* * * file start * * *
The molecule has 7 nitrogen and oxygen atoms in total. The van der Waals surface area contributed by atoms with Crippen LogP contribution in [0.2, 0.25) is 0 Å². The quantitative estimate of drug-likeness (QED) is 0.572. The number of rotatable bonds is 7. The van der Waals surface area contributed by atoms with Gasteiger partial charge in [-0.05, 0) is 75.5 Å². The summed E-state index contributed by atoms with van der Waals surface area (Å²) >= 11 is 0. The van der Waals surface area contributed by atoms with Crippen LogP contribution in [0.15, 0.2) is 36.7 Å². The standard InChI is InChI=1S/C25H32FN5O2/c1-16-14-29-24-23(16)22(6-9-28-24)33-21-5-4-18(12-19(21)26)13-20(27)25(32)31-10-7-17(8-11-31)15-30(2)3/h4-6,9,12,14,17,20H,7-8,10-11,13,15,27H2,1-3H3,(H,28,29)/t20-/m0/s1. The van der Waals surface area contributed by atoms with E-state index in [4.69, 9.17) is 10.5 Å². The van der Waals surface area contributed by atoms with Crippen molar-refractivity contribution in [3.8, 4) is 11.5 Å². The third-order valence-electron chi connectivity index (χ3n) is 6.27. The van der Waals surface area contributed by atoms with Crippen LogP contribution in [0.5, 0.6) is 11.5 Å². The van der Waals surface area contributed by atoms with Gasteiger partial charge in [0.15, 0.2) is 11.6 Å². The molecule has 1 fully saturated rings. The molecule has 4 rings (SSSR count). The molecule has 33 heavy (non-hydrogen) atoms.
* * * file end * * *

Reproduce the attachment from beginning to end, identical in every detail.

The molecule has 7 nitrogen and oxygen atoms in total. The van der Waals surface area contributed by atoms with Crippen LogP contribution in [0.2, 0.25) is 0 Å². The quantitative estimate of drug-likeness (QED) is 0.572. The number of rotatable bonds is 7. The van der Waals surface area contributed by atoms with Gasteiger partial charge in [-0.05, 0) is 75.5 Å². The summed E-state index contributed by atoms with van der Waals surface area (Å²) >= 11 is 0. The van der Waals surface area contributed by atoms with Crippen LogP contribution in [0.15, 0.2) is 36.7 Å². The standard InChI is InChI=1S/C25H32FN5O2/c1-16-14-29-24-23(16)22(6-9-28-24)33-21-5-4-18(12-19(21)26)13-20(27)25(32)31-10-7-17(8-11-31)15-30(2)3/h4-6,9,12,14,17,20H,7-8,10-11,13,15,27H2,1-3H3,(H,28,29)/t20-/m0/s1. The van der Waals surface area contributed by atoms with E-state index in [4.69, 9.17) is 10.5 Å². The van der Waals surface area contributed by atoms with Crippen molar-refractivity contribution in [3.8, 4) is 11.5 Å². The third-order valence-electron chi connectivity index (χ3n) is 6.27. The van der Waals surface area contributed by atoms with Crippen LogP contribution in [0.5, 0.6) is 11.5 Å². The van der Waals surface area contributed by atoms with Gasteiger partial charge in [0.15, 0.2) is 11.6 Å². The molecule has 1 fully saturated rings. The molecule has 4 rings (SSSR count). The molecule has 33 heavy (non-hydrogen) atoms.